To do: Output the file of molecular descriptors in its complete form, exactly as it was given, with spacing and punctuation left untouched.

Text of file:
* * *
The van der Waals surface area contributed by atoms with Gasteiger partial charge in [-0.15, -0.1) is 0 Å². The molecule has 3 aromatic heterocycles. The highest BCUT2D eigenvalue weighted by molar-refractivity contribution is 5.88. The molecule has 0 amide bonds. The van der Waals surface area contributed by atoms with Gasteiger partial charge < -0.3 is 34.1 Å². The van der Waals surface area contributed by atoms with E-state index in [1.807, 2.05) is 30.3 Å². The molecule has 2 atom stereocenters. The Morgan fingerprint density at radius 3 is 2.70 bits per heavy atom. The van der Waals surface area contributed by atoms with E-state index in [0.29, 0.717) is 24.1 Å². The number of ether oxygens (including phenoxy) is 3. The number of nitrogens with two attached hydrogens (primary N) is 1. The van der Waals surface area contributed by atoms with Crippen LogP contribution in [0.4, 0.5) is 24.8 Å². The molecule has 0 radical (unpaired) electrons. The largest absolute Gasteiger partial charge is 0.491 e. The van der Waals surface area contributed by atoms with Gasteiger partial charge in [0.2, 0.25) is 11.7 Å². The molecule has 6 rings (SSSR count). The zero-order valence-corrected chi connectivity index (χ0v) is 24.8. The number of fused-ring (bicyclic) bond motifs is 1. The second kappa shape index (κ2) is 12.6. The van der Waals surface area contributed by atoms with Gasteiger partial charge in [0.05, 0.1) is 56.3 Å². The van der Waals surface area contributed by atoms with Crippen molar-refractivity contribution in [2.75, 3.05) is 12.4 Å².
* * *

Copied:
The van der Waals surface area contributed by atoms with Gasteiger partial charge in [-0.15, -0.1) is 0 Å². The molecule has 3 aromatic heterocycles. The highest BCUT2D eigenvalue weighted by molar-refractivity contribution is 5.88. The molecule has 0 amide bonds. The van der Waals surface area contributed by atoms with Gasteiger partial charge < -0.3 is 34.1 Å². The van der Waals surface area contributed by atoms with E-state index in [1.807, 2.05) is 30.3 Å². The molecule has 2 atom stereocenters. The Morgan fingerprint density at radius 3 is 2.70 bits per heavy atom. The van der Waals surface area contributed by atoms with E-state index in [0.29, 0.717) is 24.1 Å². The number of ether oxygens (including phenoxy) is 3. The number of nitrogens with two attached hydrogens (primary N) is 1. The van der Waals surface area contributed by atoms with Crippen LogP contribution in [0.4, 0.5) is 24.8 Å². The molecule has 0 radical (unpaired) electrons. The largest absolute Gasteiger partial charge is 0.491 e. The van der Waals surface area contributed by atoms with Gasteiger partial charge in [0.2, 0.25) is 11.7 Å². The molecule has 6 rings (SSSR count). The zero-order valence-corrected chi connectivity index (χ0v) is 24.8. The number of fused-ring (bicyclic) bond motifs is 1. The second kappa shape index (κ2) is 12.6. The van der Waals surface area contributed by atoms with Gasteiger partial charge in [0.05, 0.1) is 56.3 Å². The van der Waals surface area contributed by atoms with Crippen molar-refractivity contribution in [2.75, 3.05) is 12.4 Å².